Puberty can be a confusing and stressful time for adolescent girls. What can you expect your daughter to go through?
While the timing of puberty differs for each girl, physical changes always take place in the same order, says pediatrician Veronica Issac, MD
“Doctors will use a tool called Tanner staging to track your daughter’s progress,” she says.
The 5 stages of puberty
Girls generally begin and end puberty about two years earlier than boys, starting around age 11 and ending around age 16.
However, African-American and Hispanic girls tend to start puberty earlier than Caucasian girls, notes Dr. Issac.
The Tanner Stages break down the changes of puberty in girls
as well as boys:
In this prepubescent stage, no changes have occurred.
Between ages 8 and 13, girls typically experience the following:
- The breasts begin to bud, and the areola (pigmented area around the nipple) enlarges.
- Light genital hair appears.
- Height increases by about 2¾ inches per year.
As girls move through this stage, typically between ages 9½ and 14:
- The breasts continue budding.
- Pubic and underarm hair begins to grow. Genital hair darkens, coarsens and covers more of the genitals.
- A growth spurt of more than 3 inches per year occurs.
- The skin becomes oilier, and acne develops.
As girls go through this stage, usually between ages 10½ and 15:
- The breasts continue to grow, and the nipples start to protrude.
- Body hair reaches adult levels.
- Growth may continue at the rate of about 2 ¾ inches per year.
- Problems with acne may continue.
- Periods typically start around age 13 (usually around the same age their mothers’ periods began). Some girls, especially those lacking body fat, start later.
Development typically ends.
In this stage, girls reach physical adulthood. Most attain their peak height by age 16.
Tears, trials and tribulations
“All children go through emotional changes during puberty,” says Dr. Issac. “Some are affected more than others as estrogen and progesterone cycle through their bodies.”
The combination of social and school pressures and moodiness can cause emotional outbursts and conflict with parents. You may think your sweet girl has turned into a mean girl.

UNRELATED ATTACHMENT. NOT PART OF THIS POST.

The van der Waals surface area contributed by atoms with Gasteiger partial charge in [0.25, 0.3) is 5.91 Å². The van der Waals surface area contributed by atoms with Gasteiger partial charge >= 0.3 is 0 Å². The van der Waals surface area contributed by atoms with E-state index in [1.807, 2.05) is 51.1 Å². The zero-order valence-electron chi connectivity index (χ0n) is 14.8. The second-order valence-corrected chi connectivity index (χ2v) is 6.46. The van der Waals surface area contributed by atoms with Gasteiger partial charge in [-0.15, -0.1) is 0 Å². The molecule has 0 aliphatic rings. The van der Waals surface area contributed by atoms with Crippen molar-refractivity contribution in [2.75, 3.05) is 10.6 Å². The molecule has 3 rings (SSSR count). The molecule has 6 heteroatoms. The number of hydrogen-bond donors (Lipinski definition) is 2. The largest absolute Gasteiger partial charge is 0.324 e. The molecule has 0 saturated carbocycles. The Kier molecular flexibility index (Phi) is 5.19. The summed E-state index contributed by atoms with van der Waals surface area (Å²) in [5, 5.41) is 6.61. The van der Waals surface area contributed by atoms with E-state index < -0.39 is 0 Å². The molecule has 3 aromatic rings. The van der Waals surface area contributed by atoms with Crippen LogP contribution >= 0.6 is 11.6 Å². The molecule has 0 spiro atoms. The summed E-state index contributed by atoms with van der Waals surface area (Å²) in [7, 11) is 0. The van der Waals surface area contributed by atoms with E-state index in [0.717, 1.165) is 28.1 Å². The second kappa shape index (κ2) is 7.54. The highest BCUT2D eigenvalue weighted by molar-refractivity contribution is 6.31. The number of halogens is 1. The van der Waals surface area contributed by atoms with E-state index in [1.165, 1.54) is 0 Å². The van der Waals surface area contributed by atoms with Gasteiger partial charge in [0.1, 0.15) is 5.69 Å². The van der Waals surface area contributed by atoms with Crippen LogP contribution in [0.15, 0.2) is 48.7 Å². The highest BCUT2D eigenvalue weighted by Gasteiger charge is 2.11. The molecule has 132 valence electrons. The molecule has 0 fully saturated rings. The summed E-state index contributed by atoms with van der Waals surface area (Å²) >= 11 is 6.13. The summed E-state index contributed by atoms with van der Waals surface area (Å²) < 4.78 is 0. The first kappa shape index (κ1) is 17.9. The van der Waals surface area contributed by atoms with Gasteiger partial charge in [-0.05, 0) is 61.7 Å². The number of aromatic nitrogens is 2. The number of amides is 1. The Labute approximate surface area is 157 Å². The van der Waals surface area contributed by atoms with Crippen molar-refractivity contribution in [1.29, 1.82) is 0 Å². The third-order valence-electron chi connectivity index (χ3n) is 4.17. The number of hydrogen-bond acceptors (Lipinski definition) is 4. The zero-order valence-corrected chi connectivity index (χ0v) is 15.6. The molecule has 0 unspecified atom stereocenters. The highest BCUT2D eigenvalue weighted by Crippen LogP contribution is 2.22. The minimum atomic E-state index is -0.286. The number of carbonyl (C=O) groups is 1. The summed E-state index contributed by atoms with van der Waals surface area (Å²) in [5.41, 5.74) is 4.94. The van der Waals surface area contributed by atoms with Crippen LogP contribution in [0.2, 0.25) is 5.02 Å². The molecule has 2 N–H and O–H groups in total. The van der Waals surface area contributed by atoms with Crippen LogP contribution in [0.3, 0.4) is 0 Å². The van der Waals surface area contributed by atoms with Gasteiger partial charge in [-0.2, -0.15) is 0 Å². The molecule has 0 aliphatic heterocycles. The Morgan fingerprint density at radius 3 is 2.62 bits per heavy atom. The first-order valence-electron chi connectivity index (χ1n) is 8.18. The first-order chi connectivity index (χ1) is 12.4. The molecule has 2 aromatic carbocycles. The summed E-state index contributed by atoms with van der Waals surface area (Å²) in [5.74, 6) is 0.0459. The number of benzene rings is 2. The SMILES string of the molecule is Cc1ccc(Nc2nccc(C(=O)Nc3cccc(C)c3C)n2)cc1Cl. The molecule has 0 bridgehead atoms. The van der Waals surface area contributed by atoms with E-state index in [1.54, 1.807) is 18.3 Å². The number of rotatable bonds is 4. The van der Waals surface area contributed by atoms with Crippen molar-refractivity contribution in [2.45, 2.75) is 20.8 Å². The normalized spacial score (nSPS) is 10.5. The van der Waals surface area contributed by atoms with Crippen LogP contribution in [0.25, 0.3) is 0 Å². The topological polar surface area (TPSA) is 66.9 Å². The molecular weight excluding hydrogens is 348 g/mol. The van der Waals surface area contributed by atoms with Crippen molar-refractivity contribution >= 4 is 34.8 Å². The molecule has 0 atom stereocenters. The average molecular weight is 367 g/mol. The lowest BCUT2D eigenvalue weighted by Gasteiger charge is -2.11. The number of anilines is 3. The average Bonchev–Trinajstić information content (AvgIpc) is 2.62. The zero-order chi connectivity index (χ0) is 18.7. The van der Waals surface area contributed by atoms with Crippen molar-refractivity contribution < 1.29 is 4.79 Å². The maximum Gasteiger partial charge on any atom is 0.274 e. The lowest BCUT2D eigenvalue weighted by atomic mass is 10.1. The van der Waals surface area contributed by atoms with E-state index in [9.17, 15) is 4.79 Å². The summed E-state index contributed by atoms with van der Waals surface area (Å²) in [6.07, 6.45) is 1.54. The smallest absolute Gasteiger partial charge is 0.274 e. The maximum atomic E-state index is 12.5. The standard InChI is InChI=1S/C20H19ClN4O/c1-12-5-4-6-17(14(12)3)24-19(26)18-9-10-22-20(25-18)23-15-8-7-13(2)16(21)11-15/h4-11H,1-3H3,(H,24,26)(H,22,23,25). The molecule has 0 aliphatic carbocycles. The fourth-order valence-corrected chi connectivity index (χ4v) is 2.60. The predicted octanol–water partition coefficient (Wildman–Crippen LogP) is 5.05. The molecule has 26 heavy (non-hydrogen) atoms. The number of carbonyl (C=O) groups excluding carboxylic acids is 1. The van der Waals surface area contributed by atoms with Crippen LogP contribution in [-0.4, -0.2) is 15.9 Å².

But share your concerns with the doctor. Sometimes, prescribing hormonal therapy, such as birth control medication, can ease symptoms and improve mood.
If your daughter starts puberty very late or doesn’t seem to be progressing through puberty, it’s also worth asking the doctor about. “She may just be a late bloomer, especially if Mom was,” says Dr. Issac.
However, hormonal or glandular problems are other possibilities. If your doctor suspects an underlying problem, he or she may refer your daughter to a specialist for testing.
Precocious (early) puberty
A few red flags signal unusual development in girls. These include:
- Showing signs of puberty before their 8th birthday
- Body changes that progress very quickly
- Body changes that occur “out of order,” such as starting periods before developing breasts
If these occur, mention it to the doctor. Dr. Issac says simple testing can help determine the cause of precocious puberty:
- The pituitary gland may have “turned on” the hormones too early.
- A tumor may be developing on the adrenal gland or elsewhere.
- Your daughter may have been exposed to estrogen (through estrogen cream, for instance).
Your doctor may simply wait and monitor your daughter’s progress, or refer her to another doctor for tests. If needed, an endocrinologist can prescribe medication to halt puberty until the appropriate time.
Think your child isn’t experiencing puberty in a typical way? Talk to the doctor
for reassurance that your child is on track — or to find out if something else is going on.